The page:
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Stars, No on 8
Supporters Turn Out for S.F. Milk Premiere 

Stars, No on 8
Supporters Turn Out for S.F. Milk Premiere 


No on 8 protesters lined Castro Street, shouting at the top of their lungs for marriage equality as Hollywood gathered for the premiere of Gus Van Sant's Harvey Milk biopic. Emile Hirsch, Josh Brolin, James Franco, Diego Luna, and Sean Penn were all on hand. Penn, notoriously press-shy, got out of his car and went over to shake hands and give a thumbs-up to the protesters. It was a fitting celebration of a great man's legacy.

As I approached the Castro Theatre Tuesday night in San Francisco for the world premiere of Gus Van Sant's long-awaited biopic Milk, hundreds of No on 8 protesters lined Castro Street behind the red carpet, shouting at the top of their lungs. At the same time, a young girl, who was riding her bike with her father, asked him, "What is going on over there?" "It's a movie premiere," he said, "for a very great man named Harvey Milk." And then the two rode off down Market Street.

The juxtaposition seemed to sum up the legacy of Harvey Milk in San Francisco, a city that will never be the same because of him. Castro Street was closed for the evening, and the premiere's red carpet was rolled out in the middle of the street. Crowds gathered against every barricade as Emile Hirsch, Josh Brolin, James Franco, Diego Luna, and Sean Penn (who plays the title role) all arrived. Penn, notoriously press-shy, got out of his car and went over to shake hands and give a thumbs-up to the protesters. Surprisingly, there were no demonstrators in support of Proposition 8, the ballot measure that would rescind marriage equality in California.

The premiere was a screening to benefit the Point Foundation. James Shamus, the CEO of Milk's distributor, Focus Features, took the stage to start the introductions, announcing that over $200,000 had been raised that evening. He first introduced a man who needs no introduction in San Francisco -- the city's mayor, Gavin Newsom.

Newsom, like many of the night's guests, was wearing Levi's jeans, as Levi's was the night's key sponsor. Newsom, in turn, introduced Van Sant, calling him "one of the greatest directors of our time." Van Sant, who spoke in a low, muffled voice that could barely be heard around the auditorium, joked that he hoped the film was any good.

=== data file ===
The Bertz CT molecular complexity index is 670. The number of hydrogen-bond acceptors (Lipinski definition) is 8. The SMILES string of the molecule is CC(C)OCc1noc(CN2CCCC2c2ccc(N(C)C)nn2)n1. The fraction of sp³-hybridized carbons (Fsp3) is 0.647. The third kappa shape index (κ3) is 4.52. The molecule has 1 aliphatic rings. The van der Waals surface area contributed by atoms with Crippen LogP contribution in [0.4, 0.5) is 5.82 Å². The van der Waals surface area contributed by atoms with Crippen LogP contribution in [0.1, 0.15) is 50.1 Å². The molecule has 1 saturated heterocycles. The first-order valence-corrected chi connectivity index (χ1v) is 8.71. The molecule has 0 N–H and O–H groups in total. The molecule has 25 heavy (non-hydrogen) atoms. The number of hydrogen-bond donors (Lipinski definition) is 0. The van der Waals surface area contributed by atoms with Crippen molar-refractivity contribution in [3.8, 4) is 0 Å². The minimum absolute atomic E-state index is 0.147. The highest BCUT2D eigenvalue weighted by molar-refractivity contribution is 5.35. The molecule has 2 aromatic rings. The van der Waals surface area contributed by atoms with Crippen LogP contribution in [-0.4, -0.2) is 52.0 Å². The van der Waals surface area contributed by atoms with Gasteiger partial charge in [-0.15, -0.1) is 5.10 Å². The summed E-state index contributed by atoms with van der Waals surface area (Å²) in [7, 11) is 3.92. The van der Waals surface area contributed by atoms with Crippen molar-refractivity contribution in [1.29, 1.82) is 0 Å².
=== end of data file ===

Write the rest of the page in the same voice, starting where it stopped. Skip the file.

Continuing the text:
The film played amazingly well, and throughout the theatre, audience members had audible reactions to every historical moment it brings to life. As Dan White, the killer of Milk and Mayor George Moscone, opens a window at City Hall to sneak in that fateful day, people were gasping as if to say, "That's it. That's the window he went through." There were few dry eyes, and attendees expressed almost universal love for the film.

The premiere after-party was held at City Hall, the setting for not only that scene but many more in the film. People were shuttled on cross-country tour buses to the venue.

Levi's was well-represented at the party as models handed out denim bracelets imprinted with 'Milk," and at the end of the night guests received gift bags with "Milk" on one side and a denim pocket on the other. In one of the venue's wings, vintage pictures of the people and places depicted in the film were on display alongside photos from the film. One of the film's most applauded moments, during the final credit sequence, tells the fate of the activists involved, fading to pictures of them in real life from that era.

In another wing 1970s music played. With no VIP area, the film's stars were positioned at tables near the entrance where Hollywood and San Francisco society intermingled -- that is, except for Sean Penn, who was noticeably absent. Josh Brolin (who plays Dan White) and wife Diane Lane held court at the center, shunning press and looking so absolutely in love. James Franco, who plays Milk's lover, Scott Smith, was there with his entire family, including his younger brother, who said he will soon be staring in a horror film. Casey Affleck was also in attendance and hovered around Brolin's table. The film's writer, Dustin Lance Black, had tons of friends in town; he had elicited almost as much applause as Sean Penn when Van Sant introduced the cast and crew before the screening.

Milk producers Bruce Cohen and Dan Jinks were there with their partners. Cohen, who was resplendent in a '70s-inspired outfit, talked about the film's message of hope, relating it to his hope that his marriage will remain legal.

A portion of the film is devoted to Milk's instrumental work in defeating the Briggs Initiative -- also known as Proposition 6 -- in 1978, which would have barred gay people from teaching in California public schools. Milk's costume designer Danny Glicker had made up special buttons for the premiere that said "No on 8" in the font and color of the "No on 6" buttons from the '70s, and the crowd wore them with pride.

With the election looming, perhaps the most memorable scene from the screening came when Milk and his operatives are in their headquarters, certain they were loosing, only to receive a call that the polls were way off and the initiative was going to go down 2-to-1.

"It was very important for us that this film was screened here in San Francisco before the election," James Shamus said. "Not to tie into the election but to make a stand and say 30 years ago, humanity won. And here it is 30 years later, and this is what art should do, it should tell you, whenever you think you've won, it reminds you, you've got to keep fighting."

As the film ended with Milk's famous words "You gotta give 'em hope," everyone was allowed for a moment to hope that Prop. 8 would meet Prop. 6's fate on Tuesday.

Advocate Channel - The Pride StoreOut / Advocate Magazine - Fellow Travelers & Jamie Lee Curtis

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